Swapping them around doesn't take that long, and as it would take exactly the same amount of time to do every time it wouldn't be "detrimental to timekeeping", the required time to do it would be written into the timetable as it is on many rural branch lines e.g. Ormskirk-Preston. (I know Rufford-Ormskirk is now tokenless block, but the Midge Hall-Rufford token is still passed around).
     
  15. hooverboy

    hooverboy Member

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    you have two bloody great military bases within spitting distance( portsmouth and aldershot).
    can't they just borrow a chinook?they're capable of carrying tanks(challenger 2 is 60+ tonnes),so a few railcars wouldn't be such a tall order!

    portsmouth harbour is already set up for rail interchange so the d trains can be dropped off there!.....should take about 10 minutes each way plus loading /unloading times.lets say 30 minutes each way total=1 set per hour.
    I reckon with a bit of willpower they can have the whole lot on IOW metals within 24 hours.
     
    Last edited: 26 Jan 2020
  16. Midnight Sun

    Midnight Sun Member

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    The maximum lift of a Chinook at optimal lifting configuration is 26000ilbs 11.6 tons. Currently, there are no helicopter capables of carrying a main battle tank. Even the world largest helicopter (Mil V-12) ever built only had a maximum lift of 88,000 lb 39 tons over a short distance. Only two prototypes were built and not flown since 1974.
     
    Last edited: 26 Jan 2020
  17. hooverboy

    hooverboy Member

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    are you sure? They are definitely capable of a couple of saxon APC's at a time,and they aren't exactly light.(ps. photo below is NOT saxon!)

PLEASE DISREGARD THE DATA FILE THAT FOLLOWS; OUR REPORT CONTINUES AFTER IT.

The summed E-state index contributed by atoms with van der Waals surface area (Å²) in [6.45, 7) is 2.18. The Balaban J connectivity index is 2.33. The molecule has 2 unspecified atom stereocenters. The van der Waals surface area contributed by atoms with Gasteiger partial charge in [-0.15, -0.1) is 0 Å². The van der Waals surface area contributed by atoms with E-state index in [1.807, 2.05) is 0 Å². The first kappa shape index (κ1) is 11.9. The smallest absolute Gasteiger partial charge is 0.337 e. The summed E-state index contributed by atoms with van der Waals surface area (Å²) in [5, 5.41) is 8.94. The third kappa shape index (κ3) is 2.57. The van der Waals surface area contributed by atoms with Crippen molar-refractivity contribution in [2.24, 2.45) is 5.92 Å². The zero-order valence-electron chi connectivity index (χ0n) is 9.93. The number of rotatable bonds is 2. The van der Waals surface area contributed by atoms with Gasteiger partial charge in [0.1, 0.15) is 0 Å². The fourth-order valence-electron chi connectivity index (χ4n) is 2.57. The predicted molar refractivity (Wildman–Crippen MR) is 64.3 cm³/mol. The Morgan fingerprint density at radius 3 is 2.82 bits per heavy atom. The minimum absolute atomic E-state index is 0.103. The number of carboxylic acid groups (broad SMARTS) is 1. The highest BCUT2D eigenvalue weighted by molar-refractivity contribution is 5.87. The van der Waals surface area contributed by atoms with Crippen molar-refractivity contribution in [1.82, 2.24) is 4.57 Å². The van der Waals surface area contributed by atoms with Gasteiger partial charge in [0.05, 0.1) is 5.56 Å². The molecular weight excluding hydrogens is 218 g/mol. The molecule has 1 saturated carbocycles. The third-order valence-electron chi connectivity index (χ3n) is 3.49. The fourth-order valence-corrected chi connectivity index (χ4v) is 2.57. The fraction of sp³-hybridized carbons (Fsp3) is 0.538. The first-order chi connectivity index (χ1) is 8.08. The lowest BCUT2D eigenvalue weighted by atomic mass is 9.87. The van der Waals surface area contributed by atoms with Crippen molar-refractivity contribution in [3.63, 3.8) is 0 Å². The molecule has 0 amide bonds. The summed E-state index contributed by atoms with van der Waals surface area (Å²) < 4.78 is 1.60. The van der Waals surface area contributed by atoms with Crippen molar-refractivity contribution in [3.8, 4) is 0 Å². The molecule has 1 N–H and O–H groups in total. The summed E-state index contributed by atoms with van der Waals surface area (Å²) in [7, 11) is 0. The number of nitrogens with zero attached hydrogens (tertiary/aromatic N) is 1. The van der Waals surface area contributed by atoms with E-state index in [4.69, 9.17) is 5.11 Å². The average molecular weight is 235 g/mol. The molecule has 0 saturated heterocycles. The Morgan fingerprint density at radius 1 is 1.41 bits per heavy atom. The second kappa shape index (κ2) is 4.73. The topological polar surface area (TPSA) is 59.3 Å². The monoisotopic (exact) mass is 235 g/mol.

[​IMG]
     
    Last edited: 26 Jan 2020
  18. Midnight Sun

    Midnight Sun Member

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  19. MarkyT

    MarkyT Established Member

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    Not only that but how would you interlock the train staff and ticket working with a train protection system? You'd probably need instruments that a key attached to the movement authority would need to be run through for each departure from the loop and the depot exit that would lower the associated train stop arm or de-energise the TPWS antenna for a time. That would add time to the process. The depot access itself would likely be via a train crew operated ground frame that would have to be operated and properly normalised before onward departure while each train exiting the depot stands on the single line. Again, this is time consuming. St Johns may be an old mechanical signal box, but functionally it is a modern centralised command centre covering the entire line and overseeing the depot connection! Keeping the existing facilities at the Ryde end also gives flexibility for any future expansion, such as reopening to Newport using 3rd rail/battery trains (after moving the steam railway to the Bembridge branch - oops sorry, wrong forum section!)
     
  20. hooverboy

    hooverboy Member

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    I stand corrected!

    there's been a few enhancements since the originals, so it looks like maximum payload is now about 14T for the CH47-D.